I have blogged earlier about loading Esri file geodatabase feature classes into SQLite database by using standard geoprocessing tools. This time, I’ve written a short sample that creates a SQLite database, reads a file geodatabase feature class rows, and then creates a new table and insert the features into it. Everything except reading file geodatabase (I use arcpy to access features with a cursor) is done using pure Python and SQL. The logic is rather simple – you read the schema of a geodatabase table and then mirror it inside a SQLite database table. Then you insert the features’ geometry and attributes into right columns.
I was pleased to observe excellent performance of data insertion and query processing. Of course, the initial data load is an overhead that will present in the script, but the efficiency of data manipulation using SQL and spatial analysis using ST_Geometry functions outweighs it, in my opinion. If you will work with rather larger datasets, you should consider tuning the performance of SQLite spatial indices because using ST_Geometry may be initially slow.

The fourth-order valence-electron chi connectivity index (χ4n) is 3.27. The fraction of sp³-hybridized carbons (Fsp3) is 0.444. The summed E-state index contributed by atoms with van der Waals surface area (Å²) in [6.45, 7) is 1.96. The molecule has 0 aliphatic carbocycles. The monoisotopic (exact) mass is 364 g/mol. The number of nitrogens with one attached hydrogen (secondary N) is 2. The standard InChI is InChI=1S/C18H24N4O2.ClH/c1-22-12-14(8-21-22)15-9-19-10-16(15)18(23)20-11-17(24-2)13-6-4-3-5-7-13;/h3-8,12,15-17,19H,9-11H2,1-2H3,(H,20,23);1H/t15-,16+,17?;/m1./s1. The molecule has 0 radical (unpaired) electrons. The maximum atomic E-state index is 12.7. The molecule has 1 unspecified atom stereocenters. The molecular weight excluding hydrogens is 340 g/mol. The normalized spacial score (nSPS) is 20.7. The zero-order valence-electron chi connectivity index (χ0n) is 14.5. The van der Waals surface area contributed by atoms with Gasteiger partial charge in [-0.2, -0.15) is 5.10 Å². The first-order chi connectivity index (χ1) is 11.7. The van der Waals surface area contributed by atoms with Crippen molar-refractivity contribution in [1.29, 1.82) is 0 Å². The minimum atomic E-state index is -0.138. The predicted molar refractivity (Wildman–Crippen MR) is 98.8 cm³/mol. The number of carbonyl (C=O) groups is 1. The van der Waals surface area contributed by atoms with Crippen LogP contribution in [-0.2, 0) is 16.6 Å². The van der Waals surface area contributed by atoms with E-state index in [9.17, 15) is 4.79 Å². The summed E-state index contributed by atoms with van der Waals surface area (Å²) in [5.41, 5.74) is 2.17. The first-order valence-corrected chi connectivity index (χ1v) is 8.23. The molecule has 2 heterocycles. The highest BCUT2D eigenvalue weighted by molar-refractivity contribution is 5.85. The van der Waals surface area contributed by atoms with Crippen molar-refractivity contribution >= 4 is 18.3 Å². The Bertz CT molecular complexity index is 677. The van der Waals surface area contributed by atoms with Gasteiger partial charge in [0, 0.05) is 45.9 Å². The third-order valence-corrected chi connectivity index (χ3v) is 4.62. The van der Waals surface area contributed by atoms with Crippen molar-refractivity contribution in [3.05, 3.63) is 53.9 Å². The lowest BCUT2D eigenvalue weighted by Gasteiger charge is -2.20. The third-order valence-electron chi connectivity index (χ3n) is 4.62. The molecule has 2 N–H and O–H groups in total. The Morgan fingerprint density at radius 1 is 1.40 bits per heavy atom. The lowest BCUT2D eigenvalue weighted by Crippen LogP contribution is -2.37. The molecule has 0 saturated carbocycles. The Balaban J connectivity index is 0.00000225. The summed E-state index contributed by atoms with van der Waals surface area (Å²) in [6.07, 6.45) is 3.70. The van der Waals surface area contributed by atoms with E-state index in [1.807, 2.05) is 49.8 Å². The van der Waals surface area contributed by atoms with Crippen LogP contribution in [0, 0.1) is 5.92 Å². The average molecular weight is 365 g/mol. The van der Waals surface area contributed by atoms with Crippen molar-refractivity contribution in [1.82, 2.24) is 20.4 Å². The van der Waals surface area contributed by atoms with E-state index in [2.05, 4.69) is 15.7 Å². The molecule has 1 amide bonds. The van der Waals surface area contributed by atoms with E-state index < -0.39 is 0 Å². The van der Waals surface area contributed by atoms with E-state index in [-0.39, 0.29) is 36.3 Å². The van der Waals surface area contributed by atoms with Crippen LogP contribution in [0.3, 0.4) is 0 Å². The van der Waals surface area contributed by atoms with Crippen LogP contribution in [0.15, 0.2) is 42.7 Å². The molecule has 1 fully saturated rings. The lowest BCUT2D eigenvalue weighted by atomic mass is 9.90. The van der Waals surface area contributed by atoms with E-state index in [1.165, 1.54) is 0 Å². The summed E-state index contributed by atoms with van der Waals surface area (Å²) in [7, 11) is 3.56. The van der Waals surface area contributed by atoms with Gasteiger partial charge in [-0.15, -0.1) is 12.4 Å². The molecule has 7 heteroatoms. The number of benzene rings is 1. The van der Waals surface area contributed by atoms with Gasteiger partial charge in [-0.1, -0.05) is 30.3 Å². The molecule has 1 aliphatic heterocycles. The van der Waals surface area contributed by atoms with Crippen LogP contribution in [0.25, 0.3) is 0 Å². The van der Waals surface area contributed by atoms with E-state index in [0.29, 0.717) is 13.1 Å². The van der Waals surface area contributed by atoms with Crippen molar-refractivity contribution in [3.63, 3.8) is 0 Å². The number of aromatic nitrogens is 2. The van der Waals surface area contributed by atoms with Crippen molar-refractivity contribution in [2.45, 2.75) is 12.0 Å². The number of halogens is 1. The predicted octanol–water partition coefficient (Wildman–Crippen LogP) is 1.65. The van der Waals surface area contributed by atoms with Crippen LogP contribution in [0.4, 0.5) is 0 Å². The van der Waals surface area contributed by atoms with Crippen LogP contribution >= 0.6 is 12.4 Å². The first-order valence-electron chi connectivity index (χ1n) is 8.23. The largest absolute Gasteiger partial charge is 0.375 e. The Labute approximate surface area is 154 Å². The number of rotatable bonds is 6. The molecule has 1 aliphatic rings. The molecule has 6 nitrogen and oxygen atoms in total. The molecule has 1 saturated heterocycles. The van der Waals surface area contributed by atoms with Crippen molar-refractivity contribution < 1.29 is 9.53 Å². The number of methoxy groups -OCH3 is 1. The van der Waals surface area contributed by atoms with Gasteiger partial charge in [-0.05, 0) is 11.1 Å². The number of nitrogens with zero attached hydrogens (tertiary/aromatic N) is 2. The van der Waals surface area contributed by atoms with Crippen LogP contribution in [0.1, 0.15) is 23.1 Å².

It is also worth noting that with some minor modifications, it would be possible to load a non-spatial file geodatabase table into an SQLite database table if you want to perform some SQL-based data aggregation. A very unique feature of SQLite database is that it is possible to generate such a database completely in memory without writing anything on disk. This is suitable for scripts where you want to do the processing on the fly without creating any additional scratch workspaces. Use the syntax for creating SQLite databases in memory (:memory:). I’ve done tests loading the spatial extension and some data and it worked fine.